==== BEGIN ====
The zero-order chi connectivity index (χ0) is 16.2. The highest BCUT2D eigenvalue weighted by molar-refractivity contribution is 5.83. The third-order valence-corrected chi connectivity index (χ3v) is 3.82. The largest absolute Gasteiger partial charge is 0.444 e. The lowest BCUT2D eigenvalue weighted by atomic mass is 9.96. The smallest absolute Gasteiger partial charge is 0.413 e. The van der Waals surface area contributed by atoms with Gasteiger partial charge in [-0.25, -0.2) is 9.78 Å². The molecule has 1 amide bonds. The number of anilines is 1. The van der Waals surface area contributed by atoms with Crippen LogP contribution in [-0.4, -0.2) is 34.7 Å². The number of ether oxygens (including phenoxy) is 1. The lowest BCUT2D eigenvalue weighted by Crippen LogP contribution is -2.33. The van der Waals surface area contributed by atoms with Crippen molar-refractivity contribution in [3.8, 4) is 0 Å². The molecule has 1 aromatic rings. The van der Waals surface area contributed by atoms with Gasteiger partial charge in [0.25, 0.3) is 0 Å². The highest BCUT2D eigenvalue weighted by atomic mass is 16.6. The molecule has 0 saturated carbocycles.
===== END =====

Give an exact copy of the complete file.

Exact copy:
The zero-order chi connectivity index (χ0) is 16.2. The highest BCUT2D eigenvalue weighted by molar-refractivity contribution is 5.83. The third-order valence-corrected chi connectivity index (χ3v) is 3.82. The largest absolute Gasteiger partial charge is 0.444 e. The lowest BCUT2D eigenvalue weighted by atomic mass is 9.96. The smallest absolute Gasteiger partial charge is 0.413 e. The van der Waals surface area contributed by atoms with Gasteiger partial charge in [-0.25, -0.2) is 9.78 Å². The molecule has 1 amide bonds. The number of anilines is 1. The van der Waals surface area contributed by atoms with Crippen LogP contribution in [-0.4, -0.2) is 34.7 Å². The number of ether oxygens (including phenoxy) is 1. The lowest BCUT2D eigenvalue weighted by Crippen LogP contribution is -2.33. The van der Waals surface area contributed by atoms with Crippen molar-refractivity contribution in [3.8, 4) is 0 Å². The molecule has 1 aromatic rings. The van der Waals surface area contributed by atoms with Gasteiger partial charge in [0.25, 0.3) is 0 Å². The highest BCUT2D eigenvalue weighted by atomic mass is 16.6. The molecule has 0 saturated carbocycles.